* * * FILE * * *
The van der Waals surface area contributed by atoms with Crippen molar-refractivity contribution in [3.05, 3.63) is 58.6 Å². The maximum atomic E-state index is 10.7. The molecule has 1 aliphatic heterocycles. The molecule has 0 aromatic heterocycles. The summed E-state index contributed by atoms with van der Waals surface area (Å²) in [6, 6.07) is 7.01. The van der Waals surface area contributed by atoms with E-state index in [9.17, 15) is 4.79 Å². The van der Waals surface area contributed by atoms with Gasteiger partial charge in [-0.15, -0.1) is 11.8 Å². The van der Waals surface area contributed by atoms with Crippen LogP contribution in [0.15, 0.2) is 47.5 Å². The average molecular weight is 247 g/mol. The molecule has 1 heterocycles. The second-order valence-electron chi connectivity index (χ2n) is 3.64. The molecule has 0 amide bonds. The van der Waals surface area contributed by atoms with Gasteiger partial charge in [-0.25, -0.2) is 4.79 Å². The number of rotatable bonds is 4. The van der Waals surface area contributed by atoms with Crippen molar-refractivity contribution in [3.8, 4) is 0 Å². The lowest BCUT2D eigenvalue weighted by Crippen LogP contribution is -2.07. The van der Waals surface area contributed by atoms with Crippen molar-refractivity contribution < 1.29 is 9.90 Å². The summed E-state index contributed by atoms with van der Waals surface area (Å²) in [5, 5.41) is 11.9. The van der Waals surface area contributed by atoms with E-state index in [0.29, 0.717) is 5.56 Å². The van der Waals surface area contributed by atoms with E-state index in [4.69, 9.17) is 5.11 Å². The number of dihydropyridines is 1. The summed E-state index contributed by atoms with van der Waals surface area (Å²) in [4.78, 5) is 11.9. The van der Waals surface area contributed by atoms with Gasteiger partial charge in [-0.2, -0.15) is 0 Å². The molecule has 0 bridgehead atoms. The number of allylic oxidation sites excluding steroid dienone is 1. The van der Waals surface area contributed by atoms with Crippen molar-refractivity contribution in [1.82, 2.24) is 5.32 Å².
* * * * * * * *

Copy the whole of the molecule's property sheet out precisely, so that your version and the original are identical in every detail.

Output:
The van der Waals surface area contributed by atoms with Crippen molar-refractivity contribution in [3.05, 3.63) is 58.6 Å². The maximum atomic E-state index is 10.7. The molecule has 1 aliphatic heterocycles. The molecule has 0 aromatic heterocycles. The summed E-state index contributed by atoms with van der Waals surface area (Å²) in [6, 6.07) is 7.01. The van der Waals surface area contributed by atoms with E-state index in [9.17, 15) is 4.79 Å². The van der Waals surface area contributed by atoms with Gasteiger partial charge in [-0.15, -0.1) is 11.8 Å². The van der Waals surface area contributed by atoms with Crippen LogP contribution in [0.15, 0.2) is 47.5 Å². The average molecular weight is 247 g/mol. The molecule has 1 heterocycles. The second-order valence-electron chi connectivity index (χ2n) is 3.64. The molecule has 0 amide bonds. The van der Waals surface area contributed by atoms with Gasteiger partial charge in [-0.25, -0.2) is 4.79 Å². The number of rotatable bonds is 4. The van der Waals surface area contributed by atoms with Crippen molar-refractivity contribution in [3.8, 4) is 0 Å². The lowest BCUT2D eigenvalue weighted by Crippen LogP contribution is -2.07. The van der Waals surface area contributed by atoms with Crippen molar-refractivity contribution < 1.29 is 9.90 Å². The summed E-state index contributed by atoms with van der Waals surface area (Å²) in [5, 5.41) is 11.9. The van der Waals surface area contributed by atoms with E-state index in [0.29, 0.717) is 5.56 Å². The van der Waals surface area contributed by atoms with E-state index in [4.69, 9.17) is 5.11 Å². The number of dihydropyridines is 1. The summed E-state index contributed by atoms with van der Waals surface area (Å²) in [4.78, 5) is 11.9. The van der Waals surface area contributed by atoms with Gasteiger partial charge in [-0.2, -0.15) is 0 Å². The molecule has 0 bridgehead atoms. The number of allylic oxidation sites excluding steroid dienone is 1. The van der Waals surface area contributed by atoms with Crippen molar-refractivity contribution in [1.82, 2.24) is 5.32 Å².